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In Conversation with James Sutherland-Smith

Posted by Arc, 14th January 2014

To celebrate the publication of Dinner with Fish & Mirrors I asked one of the translators, James Sutherland-Smith, about the process he undertook with the book. This is a companion post to Ivana Milankov's short essay published last week.

You say you first met Ivana when she was working as a translator, what was it about her work that prompted you to want to translate her?

I was invited every year to a Serbian Writers' Association event called the "The International Meeting of Writers in Belgrade." In 2002 when I started going it had fallen somewhat from the giddy heights of the 1970s and 1980s when the likes of Ginsberg and Brodsky attended to a rather defensive assembly of writers from surrounding countries with the occasional wanderer from Western Europe, North America, Asia (usually writers in exile) Australia and Africa. We had to recite two or three poems which would then be read by a more-or-less famous Serbian actress both in specialist readings and in the final reading to our peers and the general public (if there was any.) Ivana was invariably tasked at short notice with producing presentable translations of the English language poets and possibly others. After a couple of years I had managed to track down a couple of translations of her work and was struck by the originality of her work. By this time my reading of Serbian had improved a little although my spoken Serbian was and is wretched. The book length translations of contemporary Serbian poets that I was familiar with was confined to the Anne Pennington versions of Vasko Popa, Francis Jones's translations of Ivan Lalić and Charles Simic's versions of Aleksandr Ristović and Radmila Lazić. The Simic translations were more recent and seemed to present an image of Serbia as a deracinated culture where masculine earthiness and female sexuality underlay the refinements of a Lalić or the modernism of a Popa. Moreover, I felt that Simic's translations made little attempt to replicate the musicality of the originals. For example, there Lazić's work is highly musical, but you wouldn't guess so from the translations.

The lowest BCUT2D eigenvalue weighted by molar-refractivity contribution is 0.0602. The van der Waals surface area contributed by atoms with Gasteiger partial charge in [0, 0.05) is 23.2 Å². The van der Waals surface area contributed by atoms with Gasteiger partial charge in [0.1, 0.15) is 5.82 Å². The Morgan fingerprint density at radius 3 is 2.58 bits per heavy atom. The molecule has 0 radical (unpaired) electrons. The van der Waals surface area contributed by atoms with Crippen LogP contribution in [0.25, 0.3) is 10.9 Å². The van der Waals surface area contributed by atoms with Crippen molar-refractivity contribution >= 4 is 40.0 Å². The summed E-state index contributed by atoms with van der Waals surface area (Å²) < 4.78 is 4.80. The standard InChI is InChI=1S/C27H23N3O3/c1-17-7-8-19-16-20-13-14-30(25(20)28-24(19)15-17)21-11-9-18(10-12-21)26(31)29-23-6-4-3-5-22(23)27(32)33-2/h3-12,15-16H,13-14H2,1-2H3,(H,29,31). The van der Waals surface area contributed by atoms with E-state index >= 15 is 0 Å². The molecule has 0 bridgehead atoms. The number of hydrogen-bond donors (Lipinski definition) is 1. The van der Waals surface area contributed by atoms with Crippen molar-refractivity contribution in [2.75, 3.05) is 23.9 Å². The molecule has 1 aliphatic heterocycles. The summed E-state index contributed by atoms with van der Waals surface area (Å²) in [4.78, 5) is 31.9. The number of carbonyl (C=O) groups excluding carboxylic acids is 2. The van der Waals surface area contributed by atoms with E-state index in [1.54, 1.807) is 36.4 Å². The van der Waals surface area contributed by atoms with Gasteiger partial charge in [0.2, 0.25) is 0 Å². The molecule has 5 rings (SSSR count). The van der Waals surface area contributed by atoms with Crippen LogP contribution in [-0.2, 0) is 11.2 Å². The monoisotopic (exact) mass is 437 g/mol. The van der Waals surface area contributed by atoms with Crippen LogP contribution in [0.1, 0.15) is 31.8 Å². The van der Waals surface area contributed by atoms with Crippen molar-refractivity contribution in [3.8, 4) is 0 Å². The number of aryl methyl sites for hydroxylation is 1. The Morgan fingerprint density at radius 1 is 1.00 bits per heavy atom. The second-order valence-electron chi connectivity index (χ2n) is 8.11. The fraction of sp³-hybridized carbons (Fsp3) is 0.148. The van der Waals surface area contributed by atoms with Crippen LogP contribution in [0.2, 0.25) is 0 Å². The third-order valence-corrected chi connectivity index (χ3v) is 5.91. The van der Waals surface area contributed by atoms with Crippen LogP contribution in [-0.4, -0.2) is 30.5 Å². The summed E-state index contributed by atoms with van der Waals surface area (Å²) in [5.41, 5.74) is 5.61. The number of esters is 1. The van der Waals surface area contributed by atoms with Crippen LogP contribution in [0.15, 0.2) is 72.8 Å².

Consequently, I felt that a translation of Ivana's work would redress the image of contemporary Serbian poetry implied in Simic's translations as Ivana's work, like much of Serbian poetry, still finds vitality in the classical and Renaissance traditions of other Mediterranean countries. Serbian has a literary tradition as old its English counterpart.
A second redress came in the foregrounding of a contemporary woman poet. Ivana was employed as a translating skivvy by a Writers' Association dominated by males. I had had much the same experience in Slovakia with the first anthology of contemporary Slovak poets in English, Not Waiting for Miracles, where I was presented with only male poets to translate in the first instance and had to insist on women poets. It was perhaps no coincidence that one of the women poets grudgingly given to me and my co-translator was famous for a poem of a sexual explicitness similar to that of Lazi?. It is as if the women poets are only allowed visibility if they tickle the male fancy.

I have to confess that Ivana's tiny waif-like presence and one or two things I learnt about various kinds of skullduggery in the Serbian Writers' Association probably stirred a wholly unnecessary chivalrous impulse in me.

There is an erotic element in Ivana's work, but it is only a thread in the weave of her work. Her adoption of different personae is more fascinating particularly in the Hadrian poems.

What lay behind the decision to present the Serbian in the Cyrillic alphabet rather than Latin?

At first I presented the originals in Latin script so as to make it easier for readers coming to Serbian for the first time, but then the publishers wondered why I had done this and pointed out it might lead to confusion with Ivana being identified as a Croatian poet. So we went back to Vuk Karadzić's version of the Cyrillic alphabet. It will probably save Ivana some embarrassment from Serbian nationalist writers and critics.